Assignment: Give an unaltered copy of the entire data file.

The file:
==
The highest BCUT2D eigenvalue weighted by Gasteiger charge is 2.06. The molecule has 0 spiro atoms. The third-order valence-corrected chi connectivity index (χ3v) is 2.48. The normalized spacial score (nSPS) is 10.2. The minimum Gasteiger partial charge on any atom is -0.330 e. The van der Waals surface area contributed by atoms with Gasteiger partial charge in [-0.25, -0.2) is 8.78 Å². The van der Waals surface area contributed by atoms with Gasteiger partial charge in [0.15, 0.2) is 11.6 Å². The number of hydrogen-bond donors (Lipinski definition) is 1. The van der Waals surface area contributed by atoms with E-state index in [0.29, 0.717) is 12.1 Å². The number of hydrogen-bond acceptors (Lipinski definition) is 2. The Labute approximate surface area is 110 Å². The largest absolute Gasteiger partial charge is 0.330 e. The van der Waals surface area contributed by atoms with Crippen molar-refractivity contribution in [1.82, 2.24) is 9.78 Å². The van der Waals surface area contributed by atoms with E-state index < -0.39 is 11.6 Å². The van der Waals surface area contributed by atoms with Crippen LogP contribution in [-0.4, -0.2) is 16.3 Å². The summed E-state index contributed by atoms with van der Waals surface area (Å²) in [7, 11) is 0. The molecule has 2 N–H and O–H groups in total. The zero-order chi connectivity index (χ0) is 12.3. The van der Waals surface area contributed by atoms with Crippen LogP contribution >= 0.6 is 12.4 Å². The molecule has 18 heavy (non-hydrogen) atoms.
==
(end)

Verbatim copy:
The highest BCUT2D eigenvalue weighted by Gasteiger charge is 2.06. The molecule has 0 spiro atoms. The third-order valence-corrected chi connectivity index (χ3v) is 2.48. The normalized spacial score (nSPS) is 10.2. The minimum Gasteiger partial charge on any atom is -0.330 e. The van der Waals surface area contributed by atoms with Gasteiger partial charge in [-0.25, -0.2) is 8.78 Å². The van der Waals surface area contributed by atoms with Gasteiger partial charge in [0.15, 0.2) is 11.6 Å². The number of hydrogen-bond donors (Lipinski definition) is 1. The van der Waals surface area contributed by atoms with E-state index in [0.29, 0.717) is 12.1 Å². The number of hydrogen-bond acceptors (Lipinski definition) is 2. The Labute approximate surface area is 110 Å². The largest absolute Gasteiger partial charge is 0.330 e. The van der Waals surface area contributed by atoms with Crippen molar-refractivity contribution in [1.82, 2.24) is 9.78 Å². The van der Waals surface area contributed by atoms with E-state index < -0.39 is 11.6 Å². The van der Waals surface area contributed by atoms with Crippen LogP contribution in [-0.4, -0.2) is 16.3 Å². The summed E-state index contributed by atoms with van der Waals surface area (Å²) in [7, 11) is 0. The molecule has 2 N–H and O–H groups in total. The zero-order chi connectivity index (χ0) is 12.3. The van der Waals surface area contributed by atoms with Crippen LogP contribution >= 0.6 is 12.4 Å². The molecule has 18 heavy (non-hydrogen) atoms.